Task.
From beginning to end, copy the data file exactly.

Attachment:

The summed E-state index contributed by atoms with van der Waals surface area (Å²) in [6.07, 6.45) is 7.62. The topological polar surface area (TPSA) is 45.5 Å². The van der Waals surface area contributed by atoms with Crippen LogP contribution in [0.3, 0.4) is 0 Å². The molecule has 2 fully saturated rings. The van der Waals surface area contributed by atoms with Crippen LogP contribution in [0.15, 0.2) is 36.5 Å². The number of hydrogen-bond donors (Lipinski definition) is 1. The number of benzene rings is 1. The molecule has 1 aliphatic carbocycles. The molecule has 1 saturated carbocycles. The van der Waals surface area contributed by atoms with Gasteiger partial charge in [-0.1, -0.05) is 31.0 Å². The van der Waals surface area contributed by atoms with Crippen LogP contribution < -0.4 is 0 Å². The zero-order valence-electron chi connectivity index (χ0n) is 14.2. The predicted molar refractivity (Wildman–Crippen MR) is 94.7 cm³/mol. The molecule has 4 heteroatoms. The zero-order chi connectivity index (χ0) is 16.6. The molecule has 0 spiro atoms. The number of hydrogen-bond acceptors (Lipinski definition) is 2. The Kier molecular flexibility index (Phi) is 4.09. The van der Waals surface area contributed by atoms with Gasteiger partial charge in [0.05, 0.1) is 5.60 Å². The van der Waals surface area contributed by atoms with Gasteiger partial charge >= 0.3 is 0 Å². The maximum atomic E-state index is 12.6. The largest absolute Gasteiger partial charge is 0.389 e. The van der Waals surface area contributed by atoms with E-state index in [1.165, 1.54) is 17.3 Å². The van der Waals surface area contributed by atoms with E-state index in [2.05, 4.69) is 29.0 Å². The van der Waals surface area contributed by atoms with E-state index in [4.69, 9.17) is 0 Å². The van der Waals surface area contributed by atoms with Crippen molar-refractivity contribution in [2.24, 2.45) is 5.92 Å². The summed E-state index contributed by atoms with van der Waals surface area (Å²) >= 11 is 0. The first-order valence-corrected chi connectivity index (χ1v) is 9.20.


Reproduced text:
The summed E-state index contributed by atoms with van der Waals surface area (Å²) in [6.07, 6.45) is 7.62. The topological polar surface area (TPSA) is 45.5 Å². The van der Waals surface area contributed by atoms with Crippen LogP contribution in [0.3, 0.4) is 0 Å². The molecule has 2 fully saturated rings. The van der Waals surface area contributed by atoms with Crippen LogP contribution in [0.15, 0.2) is 36.5 Å². The number of hydrogen-bond donors (Lipinski definition) is 1. The number of benzene rings is 1. The molecule has 1 aliphatic carbocycles. The molecule has 1 saturated carbocycles. The van der Waals surface area contributed by atoms with Gasteiger partial charge in [-0.1, -0.05) is 31.0 Å². The van der Waals surface area contributed by atoms with Crippen LogP contribution < -0.4 is 0 Å². The zero-order valence-electron chi connectivity index (χ0n) is 14.2. The predicted molar refractivity (Wildman–Crippen MR) is 94.7 cm³/mol. The molecule has 4 heteroatoms. The zero-order chi connectivity index (χ0) is 16.6. The molecule has 0 spiro atoms. The number of hydrogen-bond acceptors (Lipinski definition) is 2. The Kier molecular flexibility index (Phi) is 4.09. The van der Waals surface area contributed by atoms with Gasteiger partial charge in [0.05, 0.1) is 5.60 Å². The van der Waals surface area contributed by atoms with Gasteiger partial charge >= 0.3 is 0 Å². The maximum atomic E-state index is 12.6. The largest absolute Gasteiger partial charge is 0.389 e. The van der Waals surface area contributed by atoms with E-state index in [1.165, 1.54) is 17.3 Å². The van der Waals surface area contributed by atoms with E-state index in [2.05, 4.69) is 29.0 Å². The van der Waals surface area contributed by atoms with E-state index in [4.69, 9.17) is 0 Å². The van der Waals surface area contributed by atoms with Crippen molar-refractivity contribution in [2.24, 2.45) is 5.92 Å². The summed E-state index contributed by atoms with van der Waals surface area (Å²) >= 11 is 0. The first-order valence-corrected chi connectivity index (χ1v) is 9.20.